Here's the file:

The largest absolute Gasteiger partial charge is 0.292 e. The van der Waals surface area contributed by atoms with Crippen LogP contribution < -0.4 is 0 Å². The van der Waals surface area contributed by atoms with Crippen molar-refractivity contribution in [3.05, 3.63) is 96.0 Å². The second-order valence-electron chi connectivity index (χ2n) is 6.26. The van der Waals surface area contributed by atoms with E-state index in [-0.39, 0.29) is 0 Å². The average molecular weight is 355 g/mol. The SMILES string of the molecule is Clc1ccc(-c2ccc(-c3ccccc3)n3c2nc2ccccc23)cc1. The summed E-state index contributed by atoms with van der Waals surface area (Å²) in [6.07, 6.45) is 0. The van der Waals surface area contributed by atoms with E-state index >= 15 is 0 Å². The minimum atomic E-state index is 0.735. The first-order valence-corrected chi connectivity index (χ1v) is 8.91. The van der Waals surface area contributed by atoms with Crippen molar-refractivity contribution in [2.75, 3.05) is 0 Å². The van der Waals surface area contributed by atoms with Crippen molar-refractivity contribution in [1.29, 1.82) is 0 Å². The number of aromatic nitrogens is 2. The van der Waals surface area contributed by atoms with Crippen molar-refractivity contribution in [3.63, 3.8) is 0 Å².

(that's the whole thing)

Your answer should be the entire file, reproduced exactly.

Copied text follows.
The largest absolute Gasteiger partial charge is 0.292 e. The van der Waals surface area contributed by atoms with Crippen LogP contribution < -0.4 is 0 Å². The van der Waals surface area contributed by atoms with Crippen molar-refractivity contribution in [3.05, 3.63) is 96.0 Å². The second-order valence-electron chi connectivity index (χ2n) is 6.26. The van der Waals surface area contributed by atoms with E-state index in [-0.39, 0.29) is 0 Å². The average molecular weight is 355 g/mol. The SMILES string of the molecule is Clc1ccc(-c2ccc(-c3ccccc3)n3c2nc2ccccc23)cc1. The summed E-state index contributed by atoms with van der Waals surface area (Å²) in [6.07, 6.45) is 0. The van der Waals surface area contributed by atoms with E-state index >= 15 is 0 Å². The minimum atomic E-state index is 0.735. The first-order valence-corrected chi connectivity index (χ1v) is 8.91. The van der Waals surface area contributed by atoms with Crippen molar-refractivity contribution in [2.75, 3.05) is 0 Å². The van der Waals surface area contributed by atoms with Crippen molar-refractivity contribution in [1.29, 1.82) is 0 Å². The number of aromatic nitrogens is 2. The van der Waals surface area contributed by atoms with Crippen molar-refractivity contribution in [3.63, 3.8) is 0 Å².